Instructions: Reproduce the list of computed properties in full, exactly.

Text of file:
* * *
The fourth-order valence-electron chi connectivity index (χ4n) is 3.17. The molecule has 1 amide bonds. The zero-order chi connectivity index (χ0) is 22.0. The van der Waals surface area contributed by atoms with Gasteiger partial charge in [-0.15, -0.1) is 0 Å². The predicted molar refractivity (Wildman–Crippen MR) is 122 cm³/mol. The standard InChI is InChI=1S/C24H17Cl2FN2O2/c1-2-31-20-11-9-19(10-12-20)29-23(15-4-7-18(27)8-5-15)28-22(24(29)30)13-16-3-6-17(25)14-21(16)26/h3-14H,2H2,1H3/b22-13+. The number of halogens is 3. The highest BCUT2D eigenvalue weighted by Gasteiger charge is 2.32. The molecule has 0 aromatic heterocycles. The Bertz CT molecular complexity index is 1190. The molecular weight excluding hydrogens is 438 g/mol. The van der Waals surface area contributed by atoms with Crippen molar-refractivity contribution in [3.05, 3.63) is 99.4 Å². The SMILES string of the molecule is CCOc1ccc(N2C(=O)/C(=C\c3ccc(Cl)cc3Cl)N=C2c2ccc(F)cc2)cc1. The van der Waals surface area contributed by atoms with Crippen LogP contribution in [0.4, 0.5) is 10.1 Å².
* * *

The fourth-order valence-electron chi connectivity index (χ4n) is 3.17. The molecule has 1 amide bonds. The zero-order chi connectivity index (χ0) is 22.0. The van der Waals surface area contributed by atoms with Gasteiger partial charge in [-0.15, -0.1) is 0 Å². The predicted molar refractivity (Wildman–Crippen MR) is 122 cm³/mol. The standard InChI is InChI=1S/C24H17Cl2FN2O2/c1-2-31-20-11-9-19(10-12-20)29-23(15-4-7-18(27)8-5-15)28-22(24(29)30)13-16-3-6-17(25)14-21(16)26/h3-14H,2H2,1H3/b22-13+. The number of halogens is 3. The highest BCUT2D eigenvalue weighted by Gasteiger charge is 2.32. The molecule has 0 aromatic heterocycles. The Bertz CT molecular complexity index is 1190. The molecular weight excluding hydrogens is 438 g/mol. The van der Waals surface area contributed by atoms with Crippen molar-refractivity contribution in [3.05, 3.63) is 99.4 Å². The SMILES string of the molecule is CCOc1ccc(N2C(=O)/C(=C\c3ccc(Cl)cc3Cl)N=C2c2ccc(F)cc2)cc1. The van der Waals surface area contributed by atoms with Crippen LogP contribution in [0.4, 0.5) is 10.1 Å².